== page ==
Difference between revisions of "Chris Booth-Morrison"

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{{Infobox_Biography |
 
{{Infobox_Biography |
 
  title= |
 
  title= |
  given_name=Chris |
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  given_name=Dr. Christopher |
 
  family_name=Booth-Morrison |
 
  family_name=Booth-Morrison |
  image_name=No-photo.png |
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  image_name=Chris2008.jpg|
 
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  research_topic=Evolution of Precipitates in Ni-Based Superalloys|
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  research_topic=Phase Transformations in Ni-based Superalloys|
 
  education=B.Eng Metallurgical Engineering, McGill University|
 
  education=B.Eng Metallurgical Engineering, McGill University|
  phone=|
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  phone=847.491.5883|
 
  fax=847.467.2269|
 
  fax=847.467.2269|
 
  email=c-booth@northwestern.edu|
 
  email=c-booth@northwestern.edu|
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I am a third-year graduate student studying the temporal evolution of nickel-nased superalloys by atom-probe tomography (APT).
 
  
  
'''Ni-Al-Cr'''
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The recent surge in fuel costs and the threat of global warming have amplified the urgency for increased fuel efficiency in high-performance engines. The fuel efficiency of an engine is directly related to its operating temperature, which is tied to the properties of the engine materials. Nickel-based superalloys are used for critical components of aerospace and land-based turbine engines due to their excellent strength and resistance to both corrosion and creep at temperatures up to 1373 K. The high-temperature mechanical properties of these materials are a result of strengthening of the γ-matrix phase by the precipitation of the γ'-phase. The decomposition of the γ-matrix via the formation of nanoscale γ'-precipitates is the main subject of my thesis research.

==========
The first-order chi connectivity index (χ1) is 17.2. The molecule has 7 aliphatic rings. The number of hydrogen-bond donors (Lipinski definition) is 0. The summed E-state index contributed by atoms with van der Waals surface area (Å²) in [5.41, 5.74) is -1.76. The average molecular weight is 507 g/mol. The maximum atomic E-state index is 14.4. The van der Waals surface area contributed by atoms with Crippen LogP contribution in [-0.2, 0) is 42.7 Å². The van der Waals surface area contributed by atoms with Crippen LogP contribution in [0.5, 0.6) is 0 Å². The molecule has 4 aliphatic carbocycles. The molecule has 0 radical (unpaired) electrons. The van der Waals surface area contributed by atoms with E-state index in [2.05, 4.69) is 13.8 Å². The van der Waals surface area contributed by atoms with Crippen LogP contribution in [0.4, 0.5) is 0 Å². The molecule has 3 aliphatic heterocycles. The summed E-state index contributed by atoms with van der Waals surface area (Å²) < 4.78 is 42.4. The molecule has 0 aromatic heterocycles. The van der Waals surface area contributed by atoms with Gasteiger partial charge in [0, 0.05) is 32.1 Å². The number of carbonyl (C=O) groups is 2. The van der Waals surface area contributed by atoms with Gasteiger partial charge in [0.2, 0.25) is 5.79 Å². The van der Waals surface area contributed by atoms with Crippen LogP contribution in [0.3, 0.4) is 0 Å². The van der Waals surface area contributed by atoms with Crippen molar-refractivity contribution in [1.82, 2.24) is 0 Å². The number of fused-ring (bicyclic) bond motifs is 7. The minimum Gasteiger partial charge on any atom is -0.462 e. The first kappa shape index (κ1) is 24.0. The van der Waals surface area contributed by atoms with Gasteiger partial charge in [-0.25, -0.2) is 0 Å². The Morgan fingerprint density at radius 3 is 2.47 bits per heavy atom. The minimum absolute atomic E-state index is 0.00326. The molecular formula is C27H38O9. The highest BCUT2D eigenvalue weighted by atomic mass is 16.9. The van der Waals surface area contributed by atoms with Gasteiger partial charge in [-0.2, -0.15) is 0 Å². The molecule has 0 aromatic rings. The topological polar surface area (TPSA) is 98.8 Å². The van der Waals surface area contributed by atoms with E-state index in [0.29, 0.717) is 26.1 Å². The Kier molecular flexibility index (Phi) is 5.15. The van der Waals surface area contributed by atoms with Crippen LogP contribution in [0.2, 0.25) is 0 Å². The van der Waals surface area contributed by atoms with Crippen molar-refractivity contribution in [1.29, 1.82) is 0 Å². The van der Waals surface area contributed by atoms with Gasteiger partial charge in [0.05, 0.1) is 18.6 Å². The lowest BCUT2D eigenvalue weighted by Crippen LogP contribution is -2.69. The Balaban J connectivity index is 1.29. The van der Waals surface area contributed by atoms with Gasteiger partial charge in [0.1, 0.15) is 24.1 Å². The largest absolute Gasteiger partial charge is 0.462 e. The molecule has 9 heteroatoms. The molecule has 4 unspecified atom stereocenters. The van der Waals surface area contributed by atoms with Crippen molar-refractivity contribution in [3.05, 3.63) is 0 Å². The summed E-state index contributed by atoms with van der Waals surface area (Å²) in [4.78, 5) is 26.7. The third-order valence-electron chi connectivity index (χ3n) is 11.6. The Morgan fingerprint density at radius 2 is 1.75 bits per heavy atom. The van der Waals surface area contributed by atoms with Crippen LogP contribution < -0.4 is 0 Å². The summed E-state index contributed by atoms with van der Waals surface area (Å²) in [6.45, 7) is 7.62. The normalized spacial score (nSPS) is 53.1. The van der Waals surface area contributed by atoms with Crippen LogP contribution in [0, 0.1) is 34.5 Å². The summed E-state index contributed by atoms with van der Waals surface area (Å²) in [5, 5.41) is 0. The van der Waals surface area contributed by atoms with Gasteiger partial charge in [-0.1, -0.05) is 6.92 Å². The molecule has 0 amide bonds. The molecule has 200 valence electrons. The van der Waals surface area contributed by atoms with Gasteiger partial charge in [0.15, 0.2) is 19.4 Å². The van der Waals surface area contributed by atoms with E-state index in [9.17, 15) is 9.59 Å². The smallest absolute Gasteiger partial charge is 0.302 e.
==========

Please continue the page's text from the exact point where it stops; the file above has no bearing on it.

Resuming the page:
We are interested in studying the kinetic pathways which lead to the decomposition of the g-matrix phase by the formation of nanometer-sized g'-precipitates. APT of the Ni-Al-Cr nanostructures provides an in-depth look at the compositional and nanostructural evolution of the g’-precipitate phase as it evolves. The decomposition of the g-matrix phase, from the early stages of solute-rich g’-nuclei formation, to the subsequent growth and coarsening of g’-precipitates, can be accessed within the framework of classical nucleation, growth and coarsening theories. The effects of varying the solute concentrations on the temporal evolution of Ni-Al-Cr alloys can be determined in order to provide a more quantitative understanding of the kinetic pathways that lead to phase separation.